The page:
A few months ago, I read an absolutely fascinating book on early human societies, “The Dawn of Everything.” Co-authored by David Graeber and David Wengrow, this book offers a critique of popular views on western civilization and the traditional narratives of mankind’s linear development from primitivism to civilization. It is a long book, but I found it to be fairly easy reading, especially if you are someone who has an interest in anthropology and archaeology. Since finishing it, I have found myself thinking more and more about the origins of society as we now know it. How similar are we to our prehistoric ancestors? Did they think about the same things we do? Maybe they were not worried about car payments or student loans, but it’s not totally out of the question to imagine that they may have wondered and worried over what to eat for their next meal or where they would find themselves in five years’ time.
Once you start pondering the origins of modern man, it is not hard to find scholarship that discusses our ties to ancient society in any given topic – law included. The Law Library has a great collection of books and articles to sate curious minds. Over the past few weeks, I have fallen down a rabbit hole of riveting literature regarding the origins of Western law and civilization. Among the highlights is an article written by University of Illinois professor of law, Robin Bradley Kar, entitled “Western Legal Prehistory: Reconstructing the Hidden Origins of Western Law and Civilization.” In this lengthy but very engaging article, Kar argues that we should look beyond ancient Rome, Greece, and Israel for the origins of Western legal traditions. Instead, he posits that the roots of Western law go back much further in time and farther east – specifically, back to around 4500 B.C. in the Eastern Iran-Bactria-Indus Valley region. Kar touches on some of the same archaeological evidence that Graeber and Wengrow cover in their book. As someone with more than a passing interest in linguistics, I really enjoyed Kar’s interdisciplinary approach to the question of just how far back we can trace the roots of modern Western legal traditions. While I am not in a position to pass judgment on the accuracy of Kar’s hypothesis, I can attest to the impressive amount of scholarship he cites in building his case. Furthermore, I am compelled by his argument that we should look not as much at the differences between common and civil law traditions, but rather more to their shared, ancient ancestry and what that ancestry may have in common with non-Western legal traditions.
Compared to studying legal systems from the 5th millennium B.C., looking at ancient Greek, Roman, and Israeli law can seem positively easy, given the abundance of primary source materials we have from these later legal systems. Much has been written on how indebted modern legal systems are to these three civilizations. I want to highlight a few works offered through the Library of Congress that address the legal systems of ancient Greece, Rome, and Israel. To start, one of my earliest exposures to Greek law came in a classics class I took as an undergrad. One of the assigned readings for that class was “Lawyers and Litigants in Ancient Athens: The Genesis of the Legal Profession” by Robert J. Bonner. It’s a relatively short work and my favorite part of it is the last chapter on famous trials in ancient Athens. For a concise yet thorough outline of Roman law, I recommend “An Introduction to Roman Law” by Barry Nicholas. To gain insight into law in ancient Israel, I recommend “An Introduction to the History and Sources of Jewish Law.” Finally, I want to recommend a couple of general works on ancient legal systems: “The Anthropology of Law” by Fernanda Pirie and “Ancient Law” by Henry Sumner Maine.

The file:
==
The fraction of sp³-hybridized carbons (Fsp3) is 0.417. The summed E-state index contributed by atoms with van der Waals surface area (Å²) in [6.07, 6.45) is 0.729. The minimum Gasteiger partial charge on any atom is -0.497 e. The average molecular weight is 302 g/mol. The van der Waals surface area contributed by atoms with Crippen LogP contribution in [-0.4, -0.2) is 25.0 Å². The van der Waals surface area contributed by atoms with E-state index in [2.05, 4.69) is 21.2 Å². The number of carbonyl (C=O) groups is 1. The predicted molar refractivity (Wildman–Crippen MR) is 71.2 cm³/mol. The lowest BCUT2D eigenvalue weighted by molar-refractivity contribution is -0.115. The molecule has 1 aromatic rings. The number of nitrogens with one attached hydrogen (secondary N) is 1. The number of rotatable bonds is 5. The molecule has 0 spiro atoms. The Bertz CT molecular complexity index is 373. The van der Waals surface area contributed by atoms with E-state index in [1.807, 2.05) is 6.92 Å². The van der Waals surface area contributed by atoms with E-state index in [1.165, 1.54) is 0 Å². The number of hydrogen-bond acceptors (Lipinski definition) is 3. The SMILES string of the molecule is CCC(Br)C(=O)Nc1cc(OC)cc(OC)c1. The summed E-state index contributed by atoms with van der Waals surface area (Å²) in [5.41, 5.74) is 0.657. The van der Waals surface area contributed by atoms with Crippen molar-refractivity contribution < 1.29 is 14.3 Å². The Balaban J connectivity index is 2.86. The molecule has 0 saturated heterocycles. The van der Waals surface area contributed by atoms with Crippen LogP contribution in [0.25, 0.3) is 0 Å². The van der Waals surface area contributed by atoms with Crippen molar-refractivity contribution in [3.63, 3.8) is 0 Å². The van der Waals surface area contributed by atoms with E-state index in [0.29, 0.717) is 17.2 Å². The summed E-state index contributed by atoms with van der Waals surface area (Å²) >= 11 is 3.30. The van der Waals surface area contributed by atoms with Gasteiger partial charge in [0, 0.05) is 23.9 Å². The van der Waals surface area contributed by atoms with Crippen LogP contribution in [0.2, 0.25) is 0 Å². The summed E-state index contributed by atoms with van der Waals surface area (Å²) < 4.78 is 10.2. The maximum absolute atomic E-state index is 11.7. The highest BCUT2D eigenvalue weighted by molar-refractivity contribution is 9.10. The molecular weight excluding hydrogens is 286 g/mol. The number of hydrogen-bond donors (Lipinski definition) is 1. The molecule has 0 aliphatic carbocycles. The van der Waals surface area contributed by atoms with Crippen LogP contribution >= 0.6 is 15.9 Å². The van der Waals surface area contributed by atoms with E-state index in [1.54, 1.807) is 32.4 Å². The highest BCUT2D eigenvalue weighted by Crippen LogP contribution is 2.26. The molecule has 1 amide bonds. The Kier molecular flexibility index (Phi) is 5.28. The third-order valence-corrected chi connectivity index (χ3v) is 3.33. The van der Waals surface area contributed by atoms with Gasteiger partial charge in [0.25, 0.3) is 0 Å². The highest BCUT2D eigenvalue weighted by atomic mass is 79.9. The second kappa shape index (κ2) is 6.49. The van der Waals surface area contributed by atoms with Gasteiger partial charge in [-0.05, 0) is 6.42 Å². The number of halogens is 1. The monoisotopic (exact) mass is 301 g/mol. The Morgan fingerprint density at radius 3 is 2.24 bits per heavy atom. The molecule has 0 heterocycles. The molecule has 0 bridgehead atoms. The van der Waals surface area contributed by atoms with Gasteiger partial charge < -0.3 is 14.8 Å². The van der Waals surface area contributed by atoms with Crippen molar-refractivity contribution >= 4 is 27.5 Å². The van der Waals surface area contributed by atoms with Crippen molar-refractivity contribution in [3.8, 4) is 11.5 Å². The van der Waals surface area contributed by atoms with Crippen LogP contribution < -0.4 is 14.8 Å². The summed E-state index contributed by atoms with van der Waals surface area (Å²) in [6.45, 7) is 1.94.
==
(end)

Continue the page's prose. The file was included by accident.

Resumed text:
We tend to think that we know all we could possibly need to know about ancient civilizations. But the fact that it is 2022 and we are still discovering new sites, developing new technologies to assist in the work of archaeologists and anthropologists, and producing new publications that ask us to question traditional notions about civilizations and how they have evolved into modern societies, is a testament to the importance of continued research into ancient civilizations. The more I read about prehistoric mankind, the more I am struck by the universality of humanity. Rather than assume that prehistoric humans were less intelligent than modern humans, I have come to appreciate that humanity has always been complex. I also appreciate having resources like the Library of Congress at my disposal so that when I have an itch to research some arcane corner of history, or prehistory, as the case may be, I know that I can find the answers I am seeking in our vast collection or from our staff.
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